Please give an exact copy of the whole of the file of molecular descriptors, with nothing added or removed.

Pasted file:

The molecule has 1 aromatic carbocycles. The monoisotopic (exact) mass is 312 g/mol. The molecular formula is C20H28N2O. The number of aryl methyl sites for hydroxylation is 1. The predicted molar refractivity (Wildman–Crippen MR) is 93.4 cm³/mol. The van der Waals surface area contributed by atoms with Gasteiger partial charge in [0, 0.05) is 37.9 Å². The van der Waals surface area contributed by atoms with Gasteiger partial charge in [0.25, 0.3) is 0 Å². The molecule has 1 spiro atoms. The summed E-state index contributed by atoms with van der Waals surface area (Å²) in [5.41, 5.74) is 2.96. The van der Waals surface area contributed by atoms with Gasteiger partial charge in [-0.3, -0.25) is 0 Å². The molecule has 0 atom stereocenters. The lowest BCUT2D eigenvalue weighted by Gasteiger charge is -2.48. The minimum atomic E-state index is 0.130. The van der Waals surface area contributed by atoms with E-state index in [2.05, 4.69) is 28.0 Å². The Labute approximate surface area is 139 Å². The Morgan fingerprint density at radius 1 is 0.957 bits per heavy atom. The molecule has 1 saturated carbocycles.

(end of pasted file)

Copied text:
The molecule has 1 aromatic carbocycles. The monoisotopic (exact) mass is 312 g/mol. The molecular formula is C20H28N2O. The number of aryl methyl sites for hydroxylation is 1. The predicted molar refractivity (Wildman–Crippen MR) is 93.4 cm³/mol. The van der Waals surface area contributed by atoms with Gasteiger partial charge in [0, 0.05) is 37.9 Å². The van der Waals surface area contributed by atoms with Gasteiger partial charge in [0.25, 0.3) is 0 Å². The molecule has 1 spiro atoms. The summed E-state index contributed by atoms with van der Waals surface area (Å²) in [5.41, 5.74) is 2.96. The van der Waals surface area contributed by atoms with Gasteiger partial charge in [-0.3, -0.25) is 0 Å². The molecule has 0 atom stereocenters. The lowest BCUT2D eigenvalue weighted by Gasteiger charge is -2.48. The minimum atomic E-state index is 0.130. The van der Waals surface area contributed by atoms with E-state index in [2.05, 4.69) is 28.0 Å². The Labute approximate surface area is 139 Å². The Morgan fingerprint density at radius 1 is 0.957 bits per heavy atom. The molecule has 1 saturated carbocycles.